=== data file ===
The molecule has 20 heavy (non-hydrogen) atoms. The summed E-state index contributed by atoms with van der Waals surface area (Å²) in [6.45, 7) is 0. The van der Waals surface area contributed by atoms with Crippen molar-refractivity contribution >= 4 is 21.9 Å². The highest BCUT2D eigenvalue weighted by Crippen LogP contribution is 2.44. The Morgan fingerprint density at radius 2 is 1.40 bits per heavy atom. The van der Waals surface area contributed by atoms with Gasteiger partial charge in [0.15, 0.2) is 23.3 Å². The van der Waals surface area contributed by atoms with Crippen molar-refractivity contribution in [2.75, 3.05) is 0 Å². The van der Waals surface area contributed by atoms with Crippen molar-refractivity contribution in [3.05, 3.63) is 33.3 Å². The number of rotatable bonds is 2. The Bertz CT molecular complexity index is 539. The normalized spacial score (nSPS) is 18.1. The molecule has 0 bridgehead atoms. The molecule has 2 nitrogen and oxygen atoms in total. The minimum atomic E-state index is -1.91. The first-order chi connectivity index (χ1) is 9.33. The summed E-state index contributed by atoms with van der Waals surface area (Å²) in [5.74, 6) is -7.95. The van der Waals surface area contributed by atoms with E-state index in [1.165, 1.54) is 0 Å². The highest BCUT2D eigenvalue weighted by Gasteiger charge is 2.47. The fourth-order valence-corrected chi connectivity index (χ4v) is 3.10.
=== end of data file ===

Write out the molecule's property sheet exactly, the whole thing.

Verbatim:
The molecule has 20 heavy (non-hydrogen) atoms. The summed E-state index contributed by atoms with van der Waals surface area (Å²) in [6.45, 7) is 0. The van der Waals surface area contributed by atoms with Crippen molar-refractivity contribution >= 4 is 21.9 Å². The highest BCUT2D eigenvalue weighted by Crippen LogP contribution is 2.44. The Morgan fingerprint density at radius 2 is 1.40 bits per heavy atom. The van der Waals surface area contributed by atoms with Gasteiger partial charge in [0.15, 0.2) is 23.3 Å². The van der Waals surface area contributed by atoms with Crippen molar-refractivity contribution in [2.75, 3.05) is 0 Å². The van der Waals surface area contributed by atoms with Crippen molar-refractivity contribution in [3.05, 3.63) is 33.3 Å². The number of rotatable bonds is 2. The Bertz CT molecular complexity index is 539. The normalized spacial score (nSPS) is 18.1. The molecule has 0 bridgehead atoms. The molecule has 2 nitrogen and oxygen atoms in total. The minimum atomic E-state index is -1.91. The first-order chi connectivity index (χ1) is 9.33. The summed E-state index contributed by atoms with van der Waals surface area (Å²) in [5.74, 6) is -7.95. The van der Waals surface area contributed by atoms with E-state index in [1.165, 1.54) is 0 Å². The highest BCUT2D eigenvalue weighted by Gasteiger charge is 2.47. The fourth-order valence-corrected chi connectivity index (χ4v) is 3.10.